Lunch With Doug Engelbart

Hyperscope contest lunch.  Doug, me and the other contest winners.
My rss2hp.xsl won me a lunch with Doug Engelbart. I tend to get really excited when presented with an opportunity to hobnob with people I label “seminal thinkers.” Seminal thinkers produce fundamental work that allow others to excel. Because of the fundamental work they do, often entire industries spring up surrounding their work. Today, because of Doug’s team and his work, there are companies that sell mouse pads, monitors, mice, all kinds of video displays, projectors… Often the effects of their contributions are subtle but powerful: I don’t even know a person that doesn’t know how to use a mouse. Do you? (I sometimes muse about who invented the table and how I hope they got royalties off that invention.)

Interestingly, seminal thinkers are typically somewhat modest about their accomplishments. If you read Tim Berners Lee’s blog, he says he was “just doing his part.” Doug was much the same way; he said something to the effect of “my rule was just that this computer thing had to be easy to use.”

Strangely not many people associate Doug’s systems with the phrase “easy to use.” Augment and hyperscope are filled with really strange commands. Strange commands don’t seem easy to use. First of all, no one gets everything right the first time. And secondly, compared to the competing human-computer interfaces at the time, his solutions were easy to use. Finally, the value of a product is determined at the intersection of two variables, not one. If something is easy to use, but doesn’t provide you with enough capability to do your job, it’s worthless. Doug pointed out, using cars as an example, that the value of complex machines was a combination of facility (my word for how easy it is to do something) and capability (the set of things it actually allows you to do). People are willing to pay a lot for cars (his example was more than $1,000) because the capabilities they provide are worth the increased cost (a barrier in facility in obtaining the capabilities). This is how he justified the complex set of commands in Augment. He’s right.

Treat people as experts. People have things they want to do. Most people are willing to spend a lot of time learning something IF it significantly raises their capability to do something. Music s a great example of this: Western music notation is probably one of the worst design mistakes in the entire history of engineering. The instruments we use are flaky, and hard to master. However, people spend years becoming an expert in instruments and various facets of music because the capabilities afforded them are worth the effort. Another example is snowboarding. When people spend a week injuring themselves on the slope, it isn’t exactly pleasant. However, this training gives them the capability to go back for a second week and start gracefully riding down a mountain. Why should computers be any different?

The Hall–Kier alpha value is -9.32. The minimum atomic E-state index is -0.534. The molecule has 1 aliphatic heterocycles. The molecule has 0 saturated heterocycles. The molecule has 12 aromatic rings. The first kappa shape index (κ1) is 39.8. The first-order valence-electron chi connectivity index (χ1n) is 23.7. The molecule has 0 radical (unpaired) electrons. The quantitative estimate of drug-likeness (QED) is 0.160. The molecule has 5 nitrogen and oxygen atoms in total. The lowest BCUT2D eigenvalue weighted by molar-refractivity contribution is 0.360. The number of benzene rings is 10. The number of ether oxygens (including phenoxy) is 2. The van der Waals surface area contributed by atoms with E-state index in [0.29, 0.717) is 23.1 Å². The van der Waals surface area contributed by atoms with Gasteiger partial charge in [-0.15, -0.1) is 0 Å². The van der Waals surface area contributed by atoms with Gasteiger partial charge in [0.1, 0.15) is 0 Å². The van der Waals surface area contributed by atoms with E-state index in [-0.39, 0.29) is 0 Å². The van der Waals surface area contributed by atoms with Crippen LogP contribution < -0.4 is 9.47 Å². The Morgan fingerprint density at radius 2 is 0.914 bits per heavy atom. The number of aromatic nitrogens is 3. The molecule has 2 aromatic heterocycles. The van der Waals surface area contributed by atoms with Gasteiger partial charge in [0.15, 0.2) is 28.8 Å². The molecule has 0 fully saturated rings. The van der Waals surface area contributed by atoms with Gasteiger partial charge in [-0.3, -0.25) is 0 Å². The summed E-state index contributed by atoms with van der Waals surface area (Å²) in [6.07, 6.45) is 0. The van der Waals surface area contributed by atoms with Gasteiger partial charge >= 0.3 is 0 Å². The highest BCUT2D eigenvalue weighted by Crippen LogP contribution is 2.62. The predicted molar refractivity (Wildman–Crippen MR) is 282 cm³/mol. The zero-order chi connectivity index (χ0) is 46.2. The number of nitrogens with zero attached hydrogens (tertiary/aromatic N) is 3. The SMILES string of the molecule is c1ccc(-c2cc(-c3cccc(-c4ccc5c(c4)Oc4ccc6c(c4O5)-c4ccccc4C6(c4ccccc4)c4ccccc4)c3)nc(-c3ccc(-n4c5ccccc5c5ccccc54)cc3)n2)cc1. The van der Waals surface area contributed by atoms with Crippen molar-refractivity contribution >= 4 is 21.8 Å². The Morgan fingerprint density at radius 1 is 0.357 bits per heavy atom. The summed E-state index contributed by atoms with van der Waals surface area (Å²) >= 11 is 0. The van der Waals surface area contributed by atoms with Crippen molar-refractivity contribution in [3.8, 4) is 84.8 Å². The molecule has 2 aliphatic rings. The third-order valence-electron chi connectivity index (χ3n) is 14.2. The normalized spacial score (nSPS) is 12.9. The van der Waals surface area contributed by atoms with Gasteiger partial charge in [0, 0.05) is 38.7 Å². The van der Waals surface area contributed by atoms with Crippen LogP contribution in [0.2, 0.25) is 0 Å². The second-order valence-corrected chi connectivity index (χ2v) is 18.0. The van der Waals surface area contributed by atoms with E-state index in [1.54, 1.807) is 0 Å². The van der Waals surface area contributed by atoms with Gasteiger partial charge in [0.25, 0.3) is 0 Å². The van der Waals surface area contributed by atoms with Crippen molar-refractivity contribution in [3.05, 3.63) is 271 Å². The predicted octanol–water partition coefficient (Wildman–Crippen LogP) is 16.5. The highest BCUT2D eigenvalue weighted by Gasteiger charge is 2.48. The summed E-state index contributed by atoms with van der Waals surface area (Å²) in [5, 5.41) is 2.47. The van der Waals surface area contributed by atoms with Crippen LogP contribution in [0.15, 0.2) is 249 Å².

Knowledge workers have lots of things they need to do. Some tools facilitate getting things done better than others. But facility is only part of the equation. If there were a tool that facilitated getting a lot of things done, and also provided increased capability to get them done faster/more efficiently/better, of course people are going to use it. Even if it took a week of errors. After all, people make errors for years while learning to play an instrument; we still have music though.

The next point Doug made regarded competing capabilities. He stressed several times the importance of co-evolution of capabilities. Computers are still very new to us. We don’t know about capabilities that may yet arise as important, and which ones will fail. Many times, we don’t even have a vocabulary for what to call new capabilities. For example, what is the name for the action of taking several websites and putting all the information they contain about doctors on a map? Perhaps the web will facilitate the co-evolution of new capabilities because ideas can be copied and improved in a much faster way than the computing environments of 50 years ago.

We must be careful where we tread. Let’s not create facility for where no capability is needed in society. The experiences we provide must mesh with what society expects the individual to be capable of. It is this capability that we must augment and facilitate at the same time.

I’ve included a picture of the group that met for lunch. I’m second from the left with the darker glasses. Doug is the guy all the way on the left. The picture was taken using Doug’s cell phone.

Finally, I’d like to thank Doug, and the other contest winners, and Eugene, for making the lunch possible. I really enjoyed the time spent with everyone. And a special thanks to Doug for his fundamental and seminal work in human computer interactions.

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